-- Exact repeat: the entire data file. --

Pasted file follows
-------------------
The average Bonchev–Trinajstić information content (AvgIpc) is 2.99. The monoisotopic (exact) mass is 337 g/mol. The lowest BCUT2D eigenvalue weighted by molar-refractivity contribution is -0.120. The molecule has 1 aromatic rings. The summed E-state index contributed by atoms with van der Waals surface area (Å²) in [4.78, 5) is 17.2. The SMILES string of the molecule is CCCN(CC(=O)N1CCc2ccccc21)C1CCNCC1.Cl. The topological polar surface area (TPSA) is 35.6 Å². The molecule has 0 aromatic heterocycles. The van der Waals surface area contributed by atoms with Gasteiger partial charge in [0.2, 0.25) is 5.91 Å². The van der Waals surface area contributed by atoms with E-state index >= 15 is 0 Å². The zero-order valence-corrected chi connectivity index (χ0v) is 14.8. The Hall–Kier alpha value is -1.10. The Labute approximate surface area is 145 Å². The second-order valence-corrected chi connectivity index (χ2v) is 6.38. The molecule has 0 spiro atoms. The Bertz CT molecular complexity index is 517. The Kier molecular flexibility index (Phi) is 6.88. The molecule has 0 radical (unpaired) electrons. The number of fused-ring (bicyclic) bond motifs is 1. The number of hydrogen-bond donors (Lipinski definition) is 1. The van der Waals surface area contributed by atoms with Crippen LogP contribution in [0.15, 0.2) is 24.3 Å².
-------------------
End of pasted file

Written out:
The average Bonchev–Trinajstić information content (AvgIpc) is 2.99. The monoisotopic (exact) mass is 337 g/mol. The lowest BCUT2D eigenvalue weighted by molar-refractivity contribution is -0.120. The molecule has 1 aromatic rings. The summed E-state index contributed by atoms with van der Waals surface area (Å²) in [4.78, 5) is 17.2. The SMILES string of the molecule is CCCN(CC(=O)N1CCc2ccccc21)C1CCNCC1.Cl. The topological polar surface area (TPSA) is 35.6 Å². The molecule has 0 aromatic heterocycles. The van der Waals surface area contributed by atoms with Gasteiger partial charge in [0.2, 0.25) is 5.91 Å². The van der Waals surface area contributed by atoms with E-state index >= 15 is 0 Å². The zero-order valence-corrected chi connectivity index (χ0v) is 14.8. The Hall–Kier alpha value is -1.10. The Labute approximate surface area is 145 Å². The second-order valence-corrected chi connectivity index (χ2v) is 6.38. The molecule has 0 spiro atoms. The Bertz CT molecular complexity index is 517. The Kier molecular flexibility index (Phi) is 6.88. The molecule has 0 radical (unpaired) electrons. The number of fused-ring (bicyclic) bond motifs is 1. The number of hydrogen-bond donors (Lipinski definition) is 1. The van der Waals surface area contributed by atoms with Crippen LogP contribution in [0.15, 0.2) is 24.3 Å².